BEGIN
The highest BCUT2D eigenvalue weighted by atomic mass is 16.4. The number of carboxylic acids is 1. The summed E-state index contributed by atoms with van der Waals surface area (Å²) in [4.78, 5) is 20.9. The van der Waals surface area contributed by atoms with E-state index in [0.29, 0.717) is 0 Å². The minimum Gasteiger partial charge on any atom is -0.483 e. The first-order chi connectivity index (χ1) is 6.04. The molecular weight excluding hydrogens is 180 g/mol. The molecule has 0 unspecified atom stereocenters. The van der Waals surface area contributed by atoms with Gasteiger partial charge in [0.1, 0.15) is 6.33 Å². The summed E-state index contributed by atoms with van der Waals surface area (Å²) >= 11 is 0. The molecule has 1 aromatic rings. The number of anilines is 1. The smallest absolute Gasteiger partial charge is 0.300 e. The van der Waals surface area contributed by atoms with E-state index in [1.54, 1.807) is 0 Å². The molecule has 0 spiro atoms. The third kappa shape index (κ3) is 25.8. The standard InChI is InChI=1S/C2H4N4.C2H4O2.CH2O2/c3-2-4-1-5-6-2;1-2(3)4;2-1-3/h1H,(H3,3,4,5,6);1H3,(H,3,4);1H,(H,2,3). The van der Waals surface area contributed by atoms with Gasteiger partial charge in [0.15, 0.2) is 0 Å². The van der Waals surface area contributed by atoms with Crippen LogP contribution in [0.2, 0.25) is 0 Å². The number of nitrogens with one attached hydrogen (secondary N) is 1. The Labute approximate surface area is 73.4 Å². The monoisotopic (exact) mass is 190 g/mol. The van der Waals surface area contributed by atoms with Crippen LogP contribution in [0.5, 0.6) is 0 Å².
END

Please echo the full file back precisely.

The highest BCUT2D eigenvalue weighted by atomic mass is 16.4. The number of carboxylic acids is 1. The summed E-state index contributed by atoms with van der Waals surface area (Å²) in [4.78, 5) is 20.9. The van der Waals surface area contributed by atoms with E-state index in [0.29, 0.717) is 0 Å². The minimum Gasteiger partial charge on any atom is -0.483 e. The first-order chi connectivity index (χ1) is 6.04. The molecular weight excluding hydrogens is 180 g/mol. The molecule has 0 unspecified atom stereocenters. The van der Waals surface area contributed by atoms with Gasteiger partial charge in [0.1, 0.15) is 6.33 Å². The summed E-state index contributed by atoms with van der Waals surface area (Å²) >= 11 is 0. The molecule has 1 aromatic rings. The number of anilines is 1. The smallest absolute Gasteiger partial charge is 0.300 e. The van der Waals surface area contributed by atoms with E-state index in [1.54, 1.807) is 0 Å². The molecule has 0 spiro atoms. The third kappa shape index (κ3) is 25.8. The standard InChI is InChI=1S/C2H4N4.C2H4O2.CH2O2/c3-2-4-1-5-6-2;1-2(3)4;2-1-3/h1H,(H3,3,4,5,6);1H3,(H,3,4);1H,(H,2,3). The van der Waals surface area contributed by atoms with Gasteiger partial charge in [0.15, 0.2) is 0 Å². The van der Waals surface area contributed by atoms with Crippen LogP contribution in [0.2, 0.25) is 0 Å². The number of nitrogens with one attached hydrogen (secondary N) is 1. The Labute approximate surface area is 73.4 Å². The monoisotopic (exact) mass is 190 g/mol. The van der Waals surface area contributed by atoms with Crippen LogP contribution in [0.5, 0.6) is 0 Å².